Hot on the heels of Dear England at the National Theatre, which explores mental health and emotions in the England men's football team, we have Bones at the Park Theatre, which looks at men's mental health through the prism of a rugby team.
Both plays highlight some of the negative impacts of toxic masculinity, which forces self-reliance and emotional repression.
In Lewis Aaron Wood's play, the rugby team throws gendered insults and references to sexual acts with each other's mothers. Problems are 'solved' by drinking copious amounts of alcohol.
The story centres on Ed (Ronan Cullen), who is a reluctant participant despite scoring the winning try in an important game and is considering drastic measures to get out of the next big match.
Despite noticing a difference in his behaviour, there is little attempt from his friends/teammates, at least initially, to find out what is wrong.
The energy and strength of the game and training sessions are powerfully recreated on the astroturf stage against a backdrop of music with a heavy base. The only problem is that the music nearly drowns out the dialogue.
While you get some insight into what Ed is going through expressed as a monologue during the rugby, his teammates Will (Ainsley Fannen) and Charlie (Samuel Hoult) have less to work with and aren't as rounded. As a result, they aren't as believable, and it lessens the impact of Ed's story.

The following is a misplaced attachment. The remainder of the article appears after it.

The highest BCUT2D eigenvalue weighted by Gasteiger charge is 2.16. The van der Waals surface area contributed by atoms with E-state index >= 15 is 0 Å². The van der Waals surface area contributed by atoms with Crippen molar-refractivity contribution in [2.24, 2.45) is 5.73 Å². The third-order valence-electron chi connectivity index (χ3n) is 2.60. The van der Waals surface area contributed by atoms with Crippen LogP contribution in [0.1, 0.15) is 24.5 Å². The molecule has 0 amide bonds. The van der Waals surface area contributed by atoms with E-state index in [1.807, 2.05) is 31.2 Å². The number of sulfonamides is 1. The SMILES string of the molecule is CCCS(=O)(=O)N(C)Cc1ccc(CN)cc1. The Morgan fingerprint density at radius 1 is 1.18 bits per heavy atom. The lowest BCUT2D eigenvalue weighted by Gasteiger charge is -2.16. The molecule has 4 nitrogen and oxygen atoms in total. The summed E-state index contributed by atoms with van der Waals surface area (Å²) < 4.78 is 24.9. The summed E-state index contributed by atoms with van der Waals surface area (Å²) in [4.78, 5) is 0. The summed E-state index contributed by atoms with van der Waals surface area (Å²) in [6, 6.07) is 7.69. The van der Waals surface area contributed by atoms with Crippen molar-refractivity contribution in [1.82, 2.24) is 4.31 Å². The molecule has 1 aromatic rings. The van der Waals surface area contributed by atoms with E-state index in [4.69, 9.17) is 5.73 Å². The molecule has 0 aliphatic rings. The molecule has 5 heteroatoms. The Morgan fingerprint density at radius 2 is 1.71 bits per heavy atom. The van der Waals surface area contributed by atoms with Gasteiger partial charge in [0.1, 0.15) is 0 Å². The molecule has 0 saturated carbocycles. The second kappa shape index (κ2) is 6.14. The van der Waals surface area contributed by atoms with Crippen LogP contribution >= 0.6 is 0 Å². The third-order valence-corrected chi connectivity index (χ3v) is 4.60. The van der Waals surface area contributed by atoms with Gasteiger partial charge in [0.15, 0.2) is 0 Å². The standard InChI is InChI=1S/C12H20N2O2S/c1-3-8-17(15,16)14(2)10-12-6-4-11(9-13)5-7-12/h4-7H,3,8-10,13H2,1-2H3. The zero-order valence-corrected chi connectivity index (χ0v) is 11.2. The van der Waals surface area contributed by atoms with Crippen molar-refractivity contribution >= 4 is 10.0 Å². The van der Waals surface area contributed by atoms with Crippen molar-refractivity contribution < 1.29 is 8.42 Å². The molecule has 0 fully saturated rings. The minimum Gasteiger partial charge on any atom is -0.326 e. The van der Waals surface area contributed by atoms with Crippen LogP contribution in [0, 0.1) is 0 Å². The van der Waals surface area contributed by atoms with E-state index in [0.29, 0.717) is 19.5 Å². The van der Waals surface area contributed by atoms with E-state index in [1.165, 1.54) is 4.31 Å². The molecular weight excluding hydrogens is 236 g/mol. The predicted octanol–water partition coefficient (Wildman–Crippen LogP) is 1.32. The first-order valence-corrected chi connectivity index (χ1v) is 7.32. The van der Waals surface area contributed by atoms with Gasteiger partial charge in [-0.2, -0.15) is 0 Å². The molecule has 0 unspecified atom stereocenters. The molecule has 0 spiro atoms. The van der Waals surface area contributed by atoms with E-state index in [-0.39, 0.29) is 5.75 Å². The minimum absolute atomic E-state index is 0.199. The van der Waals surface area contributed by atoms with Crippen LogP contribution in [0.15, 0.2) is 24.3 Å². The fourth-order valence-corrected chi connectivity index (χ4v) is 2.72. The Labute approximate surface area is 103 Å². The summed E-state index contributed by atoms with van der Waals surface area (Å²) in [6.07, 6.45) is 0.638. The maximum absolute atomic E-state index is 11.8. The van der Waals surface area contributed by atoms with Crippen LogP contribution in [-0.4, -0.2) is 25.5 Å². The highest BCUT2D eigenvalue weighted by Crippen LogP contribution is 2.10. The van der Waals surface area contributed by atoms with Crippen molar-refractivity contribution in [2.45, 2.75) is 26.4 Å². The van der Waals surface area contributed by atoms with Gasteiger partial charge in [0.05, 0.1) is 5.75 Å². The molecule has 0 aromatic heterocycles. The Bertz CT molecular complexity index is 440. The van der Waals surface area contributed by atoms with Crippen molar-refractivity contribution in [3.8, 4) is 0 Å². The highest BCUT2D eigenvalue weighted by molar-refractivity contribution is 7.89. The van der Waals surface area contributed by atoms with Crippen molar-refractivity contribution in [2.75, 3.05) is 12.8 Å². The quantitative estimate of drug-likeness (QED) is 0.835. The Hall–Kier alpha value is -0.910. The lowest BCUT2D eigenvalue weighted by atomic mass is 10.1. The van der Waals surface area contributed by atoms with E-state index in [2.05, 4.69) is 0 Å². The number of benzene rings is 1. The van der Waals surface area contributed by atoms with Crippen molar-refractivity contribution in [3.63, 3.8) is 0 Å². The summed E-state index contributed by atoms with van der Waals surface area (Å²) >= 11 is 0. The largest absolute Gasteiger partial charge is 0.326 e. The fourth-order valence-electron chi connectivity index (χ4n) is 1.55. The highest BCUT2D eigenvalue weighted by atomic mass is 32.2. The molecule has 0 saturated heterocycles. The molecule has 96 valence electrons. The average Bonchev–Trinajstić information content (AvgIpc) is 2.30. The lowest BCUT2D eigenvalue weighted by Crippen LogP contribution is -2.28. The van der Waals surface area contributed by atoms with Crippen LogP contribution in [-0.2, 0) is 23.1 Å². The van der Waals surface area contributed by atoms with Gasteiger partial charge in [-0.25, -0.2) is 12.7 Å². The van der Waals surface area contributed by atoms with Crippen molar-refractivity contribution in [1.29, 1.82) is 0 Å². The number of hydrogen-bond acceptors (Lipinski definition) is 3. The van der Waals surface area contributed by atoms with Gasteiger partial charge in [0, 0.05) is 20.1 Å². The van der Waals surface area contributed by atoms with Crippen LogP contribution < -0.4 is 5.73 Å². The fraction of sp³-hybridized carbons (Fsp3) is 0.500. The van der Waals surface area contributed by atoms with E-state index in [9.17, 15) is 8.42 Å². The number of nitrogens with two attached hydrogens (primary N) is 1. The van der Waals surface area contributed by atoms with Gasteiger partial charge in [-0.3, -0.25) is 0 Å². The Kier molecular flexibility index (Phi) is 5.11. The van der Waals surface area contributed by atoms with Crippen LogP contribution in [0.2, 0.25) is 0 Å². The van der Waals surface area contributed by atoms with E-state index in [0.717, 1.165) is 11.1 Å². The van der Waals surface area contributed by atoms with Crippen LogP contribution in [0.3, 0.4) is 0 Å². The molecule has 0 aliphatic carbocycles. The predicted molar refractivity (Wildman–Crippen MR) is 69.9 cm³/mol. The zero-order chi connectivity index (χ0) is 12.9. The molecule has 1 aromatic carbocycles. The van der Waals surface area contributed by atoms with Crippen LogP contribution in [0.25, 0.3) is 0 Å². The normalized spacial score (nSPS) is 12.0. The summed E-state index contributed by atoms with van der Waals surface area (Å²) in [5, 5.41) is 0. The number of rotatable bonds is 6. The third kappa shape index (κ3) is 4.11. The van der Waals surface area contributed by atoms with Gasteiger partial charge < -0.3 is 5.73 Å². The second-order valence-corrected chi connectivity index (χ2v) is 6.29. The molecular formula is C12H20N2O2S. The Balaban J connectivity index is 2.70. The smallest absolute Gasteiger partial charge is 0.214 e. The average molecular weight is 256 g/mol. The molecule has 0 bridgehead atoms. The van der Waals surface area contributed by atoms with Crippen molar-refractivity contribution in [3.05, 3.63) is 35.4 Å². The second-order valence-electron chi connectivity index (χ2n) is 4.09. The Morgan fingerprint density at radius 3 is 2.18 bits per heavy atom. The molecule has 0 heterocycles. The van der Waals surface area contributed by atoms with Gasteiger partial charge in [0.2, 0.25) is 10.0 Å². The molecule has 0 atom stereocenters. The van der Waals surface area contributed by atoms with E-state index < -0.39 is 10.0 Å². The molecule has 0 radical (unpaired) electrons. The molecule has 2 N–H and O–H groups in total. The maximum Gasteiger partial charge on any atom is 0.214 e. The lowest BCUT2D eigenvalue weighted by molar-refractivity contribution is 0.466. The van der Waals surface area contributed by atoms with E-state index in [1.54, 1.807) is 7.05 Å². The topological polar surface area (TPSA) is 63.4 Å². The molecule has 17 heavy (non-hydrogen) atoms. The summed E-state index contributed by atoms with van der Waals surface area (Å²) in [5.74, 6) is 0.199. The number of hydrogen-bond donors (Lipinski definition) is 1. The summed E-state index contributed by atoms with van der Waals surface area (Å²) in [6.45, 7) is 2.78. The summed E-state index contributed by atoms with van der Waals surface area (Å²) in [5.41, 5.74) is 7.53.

Similarly, Ed's father (James Mackay) feels like a flimsy character and their relationship isn't explored.
Bones is an important story, and while elements are executed well, it felt lacking in depth at times. I'm giving it ⭐️⭐️⭐️.
Bones, Park Theatre
Written by Lewis Aaron Wood
Directed by Daniel Blake
Running time: 75 minutes without an interval
Booking until 22 July; for more information and to book tickets, visit the Park Theatre website
Song From Far Away, Hampstead Theatre ⭐️⭐️⭐️⭐️ booking until 22 July
Accidental Death of Anarchist, Theatre Royal Haymarket ⭐️⭐️⭐️⭐️ booking until 9 September
Dear England, National Theatre ⭐️⭐️⭐️⭐️ and a half booking until 11 August
The Crucible, Gielgud Theatre ⭐️⭐️⭐️⭐️ booking until 1 September
The Motive and the Cue, National Theatre ⭐️⭐️⭐️⭐️⭐️ booking until 16 July
A Little Life, Harold Pinter Theatre ⭐️⭐️⭐️⭐️⭐️ booking until 16 June, it then transfers to the Savoy Theatre for 5 weeks.